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Planet Earth

A Pop a Day Keeps the Predators Away

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Two rare snakes from the American southwest— the deadly Sonoran coral snake and the western hook-nosed snake— have developed a novel way to scare off their enemies. When threatened, they emit rumbling air bubbles from the cloaca, the common opening for sex and excretion at a snake's rear end. Want to know what it sounds like? "Essentially, it's snake flatulence," says Bruce Young, an experimental morphologist at Lafayette College in Easton, Pennsylvania.

As the world's leading expert on snake sounds, Young has listened to hissing adders, snoring hognose snakes, and growling king cobras, but he had never heard anything like the cloacal popping. When he brought specimens of the two species to his lab and hooked them up to a microphone, he found that they popped only in response to disruptive stroking or poking. The snakes use two sets of muscles to isolate a compressed pocket of air, which they release to the outside in a startling, explosive burst. "Hook-nosed snakes put so much energy into this pop that in some cases they'll fling themselves up off the ground," says Young.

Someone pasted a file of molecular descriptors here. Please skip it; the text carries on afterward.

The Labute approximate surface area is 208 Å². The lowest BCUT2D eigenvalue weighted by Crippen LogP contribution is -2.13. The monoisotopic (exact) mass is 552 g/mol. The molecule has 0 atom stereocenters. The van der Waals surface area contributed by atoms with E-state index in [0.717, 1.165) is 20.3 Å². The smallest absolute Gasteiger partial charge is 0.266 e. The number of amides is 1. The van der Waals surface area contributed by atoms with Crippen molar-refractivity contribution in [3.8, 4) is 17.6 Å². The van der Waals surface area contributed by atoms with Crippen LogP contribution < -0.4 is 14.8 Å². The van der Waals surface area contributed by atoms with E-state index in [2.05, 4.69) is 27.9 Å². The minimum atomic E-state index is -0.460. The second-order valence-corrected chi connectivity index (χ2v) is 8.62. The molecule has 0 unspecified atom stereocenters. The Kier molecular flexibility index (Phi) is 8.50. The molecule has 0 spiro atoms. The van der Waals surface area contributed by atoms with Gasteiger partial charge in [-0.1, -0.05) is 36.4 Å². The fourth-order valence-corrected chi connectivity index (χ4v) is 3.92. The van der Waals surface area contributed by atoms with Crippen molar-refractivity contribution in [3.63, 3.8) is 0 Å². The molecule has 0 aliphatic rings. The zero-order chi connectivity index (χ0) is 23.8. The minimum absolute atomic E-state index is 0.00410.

snakepopping.jpg

Photo by Bruce Young/ Lafayette College Dept. of Biology

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